Chapter IX -- Blood Trail

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Summer, 1878 / Near Goblin's Toe, Wyoming

Bow in hand with arrow notched, Running-Deer moved with the natural ease of a practiced hunter.

Sweat glistened across her bare skin and leathers, smeared as they were with blended charcoal mixed beneath powdered herbs and dried berries for camouflage, while sharp bone-handled knives rested flat and sheathed against her bare thigh and forearm.

Willow and lithe from years of climbing high rock and having run steep slope as a youth, her pitch black hair lay flat as a veil across her back.

Clothing that she'd worn in town lay neat and folded within the saddle bags where she'd left her horse.

The pleated skirt, blouse, boots and broad-brimmed hat would not be useful for this hunt. She'd also left the pistols and rifle; having resorted instead to her usual weapons of choice and buckskinned leather for comfort.

Although she'd lived among the white man as a deputy, she'd not forgotten what the healer Crazy-Bear had taught her long ago -- that the guns of white men spoke fire and thunder, while it was often better to be the whisper of morning mist that brought little or no warning to her prey when she found him.

Ever cautious, she stepped from a cluster of spruce and out into the open; each step carefully weighed and measured as she eased through the high blades of grass beneath the ridge.

Favored with clear sky and bright summer sun, an unnatural silence seemed to blanket everything around her.

Nothing moved as the spirits held their breath, and the air remained still.

She welcomed the silence like the gentle caress of an imagined lover.

The wounded white man that she hunted was one of four that had tried to rob the bank in Goblin's Toe where two of the men had died during the foolishness along with a detective who worked for a company called Pinkerton.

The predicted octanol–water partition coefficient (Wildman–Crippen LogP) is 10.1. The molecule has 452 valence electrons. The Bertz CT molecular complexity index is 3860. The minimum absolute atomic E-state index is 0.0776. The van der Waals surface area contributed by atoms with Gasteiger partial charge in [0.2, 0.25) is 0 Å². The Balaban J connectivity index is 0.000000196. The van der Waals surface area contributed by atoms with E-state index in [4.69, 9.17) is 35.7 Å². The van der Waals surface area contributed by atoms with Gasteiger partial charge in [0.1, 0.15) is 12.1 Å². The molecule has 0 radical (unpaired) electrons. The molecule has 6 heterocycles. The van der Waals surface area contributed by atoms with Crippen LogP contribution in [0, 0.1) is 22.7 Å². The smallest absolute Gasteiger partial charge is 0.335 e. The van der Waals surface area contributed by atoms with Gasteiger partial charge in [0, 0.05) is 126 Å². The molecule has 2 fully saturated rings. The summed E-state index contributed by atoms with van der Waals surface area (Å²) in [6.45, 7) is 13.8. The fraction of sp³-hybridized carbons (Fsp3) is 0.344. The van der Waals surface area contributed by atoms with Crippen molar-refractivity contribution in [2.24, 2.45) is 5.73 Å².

She'd tracked the man from where he had abandoned his horse and set out on foot.

Her quarry was in a hurry; having stumbled and fallen twice as he'd crossed the ridge behind her.

With utmost caution, she studied the blood-trail that he'd so eloquently left for her to follow.

Every few steps she stopped to pivot slowly on the balls of her feet as dark-amber eyes carefully searched for the next part of the trail.

With practiced caution, Running-Deer lowered her body to a crouch and searched for blood.

There were occasional gaps, but she had only to show patience and search until the spirits showed her the way once again.

Without having taken her eyes from the trail, she used a waxed chalk stick to mark nearby trees as she passed for others who might follow.

Something Poe had made sure that she understood as part of being a deputy, should something like this have occurred as it had.

Perhaps something the spirits may have suggested to him; or not, as living with white people had by now proven that they were often smarter than they first appeared.

If there was any good that came from this hunt, it was to once again prove that she could never claim to entirely understand white men or their ways with how they treated one another.

Her quarry must have thought that those who chased him would not notice when he sent his horse ahead and made his escape through the woodlands on foot.

He would not be amused to learn that the deputy who followed him had grown up Sioux and knew enough of tracking that his actions would not go unnoticed.

Her almost father, the healer Crazy-Bear would be proud of how well his tireless training now reflected in his almost daughter.

With faint credit to her prey, Running-Deer was forced to admit that even she had almost missed the white man's trick, forced to backtrack when the hoof prints from his horse changed in depth along the trail.

Clearly obvious once she saw where it began, she chided herself for having missed it in the first place. The white man had jumped from his horse and managed to land just off the trail to cause even more injury that would slow him down if the spirits were helpful to her.

Caught up in the thrill of the hunt, Running-Deer began to realize just how much that she'd missed spending time in the wild.

Suddenly she froze as sound of distant gunfire reached her.

Two quick shots were enough to tell her that the man she now hunted was not all that far away and still had his weapons.

With another spruce carefully marked with chalk, she moved forward to close the gap between hunter and prey.

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